At Palace Korean BBQ, diners watch as meats sizzle atop tableside barbecue pits, flanked by a colorful mélange of marinated vegetables, rice, and Korean condiments. In addition to Korean barbecue, kim-chi, and bi bim bop dishes, Palace’s expert chefs chop fresh ingredients and simmer them in teriyaki sauce or roll them into fresh sushi and sashimi. Their sharable Japanese shabu-shabu dishes also warm empty bellies.
Decorated with minimalistic earth tones, Asian masks, and dark wooden tables and chairs, the dining room fuses traditional and contemporary elements better than a supercomputer glued to a horse-drawn carriage. Throughout the eatery, bamboo stalks spring up from square pots, glowing in the same neon lights that illuminate the fully-stocked bar.
Smoothie King smoothies combine fresh fruit, natural juices, and special nutritional enhancers into more than 90 flavors (you can customize, add, and subtract the extras) of icy delight, all of which focus on achieving one of seven nutritional goals. Try an antioxidant-rich Pomegranate Punch with pomegranate, bananas, blueberries, apple juice, soy protein, and Turbinado sweetener to stay healthy. Weight-conscious en-smuthiasts can trim down and float away with the Celestial Cherry High, packed with bananas, black cherry, papaya, Turbinado, and honey, and unpacked with fat. You can also customize any smoothie by adding enhancers or “make it skinny” by cutting out the honey and Turbinado.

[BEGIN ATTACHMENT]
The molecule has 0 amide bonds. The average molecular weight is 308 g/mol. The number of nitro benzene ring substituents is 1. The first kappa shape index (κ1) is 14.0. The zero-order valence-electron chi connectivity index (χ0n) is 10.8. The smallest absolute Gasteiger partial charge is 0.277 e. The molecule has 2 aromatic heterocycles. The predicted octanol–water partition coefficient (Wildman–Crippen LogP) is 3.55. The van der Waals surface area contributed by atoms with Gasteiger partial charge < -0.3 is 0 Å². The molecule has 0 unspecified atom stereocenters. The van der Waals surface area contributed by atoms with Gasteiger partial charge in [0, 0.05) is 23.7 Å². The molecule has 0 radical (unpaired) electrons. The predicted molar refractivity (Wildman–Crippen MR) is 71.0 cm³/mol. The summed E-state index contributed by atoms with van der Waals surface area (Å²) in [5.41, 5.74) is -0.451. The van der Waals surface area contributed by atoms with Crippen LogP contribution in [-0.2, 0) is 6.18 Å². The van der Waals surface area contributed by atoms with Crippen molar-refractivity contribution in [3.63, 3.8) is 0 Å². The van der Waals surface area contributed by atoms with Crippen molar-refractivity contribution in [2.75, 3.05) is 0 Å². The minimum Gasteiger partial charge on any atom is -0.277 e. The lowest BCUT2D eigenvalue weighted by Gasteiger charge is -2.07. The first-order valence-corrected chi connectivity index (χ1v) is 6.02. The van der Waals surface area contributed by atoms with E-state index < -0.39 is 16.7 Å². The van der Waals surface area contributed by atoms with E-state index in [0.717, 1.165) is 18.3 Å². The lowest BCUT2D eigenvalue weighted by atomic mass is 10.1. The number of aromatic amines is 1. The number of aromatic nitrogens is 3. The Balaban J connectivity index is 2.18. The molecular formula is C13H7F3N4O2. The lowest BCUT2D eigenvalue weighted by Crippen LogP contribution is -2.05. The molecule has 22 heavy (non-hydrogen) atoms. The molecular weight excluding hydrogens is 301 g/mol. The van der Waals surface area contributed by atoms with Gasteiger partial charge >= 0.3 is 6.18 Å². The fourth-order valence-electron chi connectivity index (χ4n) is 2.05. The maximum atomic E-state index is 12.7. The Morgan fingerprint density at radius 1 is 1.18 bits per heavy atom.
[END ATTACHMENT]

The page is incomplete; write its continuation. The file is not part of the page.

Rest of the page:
There's a reason chicken takes top billing at Chi-Mc Chicken And Beer—it's the eatery's most popular dish. The Korean fried chicken pairs so well with a plate of crisp french fries that diners often conduct small marriage ceremonies before gobbling them up. Of course, the menu features plenty other, more traditional preparations, such as the oft-spicy Ramyeun—a Korean version of ramen—and bulgogi, which marinates beef and veggies in soy sauce before cooking. For the more adventurous tongue, spicy whelk (sea snail) and squid seafood soup add an exotic flair to top off the offerings.
The sounds of sputtering grill tops, clattering utensils, and lively conversation fill the dining room at Honey Pig Gooldaegee Korean Grill, earning it praise from the Washington Post in 2010 as "one of the most entertaining barbecues around." The menu brims with both familiar and adventurous meats, including pork belly, beef ribs, and pork neck. Diners soak in Korean culture via both the food and K-pop, selecting a protein-rich spread and watching as the servers sear their orders on solar-heated tableside grills.
Founded by the owners of Honey Pig Korean BBQ, Honey Pig Izakaya continues the culinary traditions of its sister restaurant with raw, fried, and grilled seafood dishes stuffed into a menu of authentic Japanese and Korean cuisine. Guests can sip sakes and savor Asian tapas, fusion Korean entrees, and sushi rolls at tables, bar tops, or inside one of 13 private karaoke rooms, which can accommodate small parties or large groups of Elvis impersonators.
At Suldoga, the chefs create a menu of Korean cuisine, including hot-pot meals such as veggie bibimbap, cold buckwheat-noodle dishes, and casserole-style dishes for two. Both vegan and meatier options are available. Suldoga’s full bar, backlit with magenta and blue lights, washes off spice-covered tongues with cool libations.